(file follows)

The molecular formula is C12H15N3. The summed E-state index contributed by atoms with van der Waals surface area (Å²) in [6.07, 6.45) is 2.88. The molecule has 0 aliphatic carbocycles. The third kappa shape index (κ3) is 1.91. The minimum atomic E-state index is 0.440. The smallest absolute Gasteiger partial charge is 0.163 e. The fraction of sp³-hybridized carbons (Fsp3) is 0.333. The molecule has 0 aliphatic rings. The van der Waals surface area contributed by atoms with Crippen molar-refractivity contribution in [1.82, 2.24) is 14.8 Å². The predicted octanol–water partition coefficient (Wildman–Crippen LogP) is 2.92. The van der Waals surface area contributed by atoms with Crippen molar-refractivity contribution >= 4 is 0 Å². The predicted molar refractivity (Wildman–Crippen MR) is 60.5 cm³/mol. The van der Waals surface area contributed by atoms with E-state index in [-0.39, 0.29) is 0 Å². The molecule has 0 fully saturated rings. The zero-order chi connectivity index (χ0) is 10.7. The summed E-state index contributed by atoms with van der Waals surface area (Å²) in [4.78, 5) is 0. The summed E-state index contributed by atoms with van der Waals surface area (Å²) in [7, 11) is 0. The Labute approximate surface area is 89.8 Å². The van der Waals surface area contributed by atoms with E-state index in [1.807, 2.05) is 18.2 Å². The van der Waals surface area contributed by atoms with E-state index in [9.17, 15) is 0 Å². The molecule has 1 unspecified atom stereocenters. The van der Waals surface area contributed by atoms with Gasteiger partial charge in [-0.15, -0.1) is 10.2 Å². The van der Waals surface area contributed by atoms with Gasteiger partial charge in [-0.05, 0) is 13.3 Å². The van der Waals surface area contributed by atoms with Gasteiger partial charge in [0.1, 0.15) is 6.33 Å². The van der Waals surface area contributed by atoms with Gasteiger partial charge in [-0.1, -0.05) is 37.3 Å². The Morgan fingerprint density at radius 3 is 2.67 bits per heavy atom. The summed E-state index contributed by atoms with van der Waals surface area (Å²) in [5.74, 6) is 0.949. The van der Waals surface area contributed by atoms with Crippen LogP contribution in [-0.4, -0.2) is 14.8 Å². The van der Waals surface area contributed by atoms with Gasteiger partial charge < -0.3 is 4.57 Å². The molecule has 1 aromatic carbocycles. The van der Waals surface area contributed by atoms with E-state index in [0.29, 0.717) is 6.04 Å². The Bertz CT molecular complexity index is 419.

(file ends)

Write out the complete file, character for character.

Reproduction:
The molecular formula is C12H15N3. The summed E-state index contributed by atoms with van der Waals surface area (Å²) in [6.07, 6.45) is 2.88. The molecule has 0 aliphatic carbocycles. The third kappa shape index (κ3) is 1.91. The minimum atomic E-state index is 0.440. The smallest absolute Gasteiger partial charge is 0.163 e. The fraction of sp³-hybridized carbons (Fsp3) is 0.333. The molecule has 0 aliphatic rings. The van der Waals surface area contributed by atoms with Crippen molar-refractivity contribution in [1.82, 2.24) is 14.8 Å². The predicted octanol–water partition coefficient (Wildman–Crippen LogP) is 2.92. The van der Waals surface area contributed by atoms with Crippen molar-refractivity contribution >= 4 is 0 Å². The predicted molar refractivity (Wildman–Crippen MR) is 60.5 cm³/mol. The van der Waals surface area contributed by atoms with E-state index in [-0.39, 0.29) is 0 Å². The molecule has 0 fully saturated rings. The zero-order chi connectivity index (χ0) is 10.7. The summed E-state index contributed by atoms with van der Waals surface area (Å²) in [4.78, 5) is 0. The summed E-state index contributed by atoms with van der Waals surface area (Å²) in [7, 11) is 0. The Labute approximate surface area is 89.8 Å². The van der Waals surface area contributed by atoms with E-state index in [1.807, 2.05) is 18.2 Å². The van der Waals surface area contributed by atoms with E-state index in [9.17, 15) is 0 Å². The molecule has 1 unspecified atom stereocenters. The van der Waals surface area contributed by atoms with Gasteiger partial charge in [-0.15, -0.1) is 10.2 Å². The van der Waals surface area contributed by atoms with Gasteiger partial charge in [-0.05, 0) is 13.3 Å². The van der Waals surface area contributed by atoms with Gasteiger partial charge in [0.1, 0.15) is 6.33 Å². The van der Waals surface area contributed by atoms with Gasteiger partial charge in [-0.1, -0.05) is 37.3 Å². The Morgan fingerprint density at radius 3 is 2.67 bits per heavy atom. The summed E-state index contributed by atoms with van der Waals surface area (Å²) in [5.74, 6) is 0.949. The van der Waals surface area contributed by atoms with Crippen LogP contribution in [-0.4, -0.2) is 14.8 Å². The van der Waals surface area contributed by atoms with Gasteiger partial charge < -0.3 is 4.57 Å². The molecule has 1 aromatic carbocycles. The van der Waals surface area contributed by atoms with E-state index in [0.29, 0.717) is 6.04 Å². The Bertz CT molecular complexity index is 419.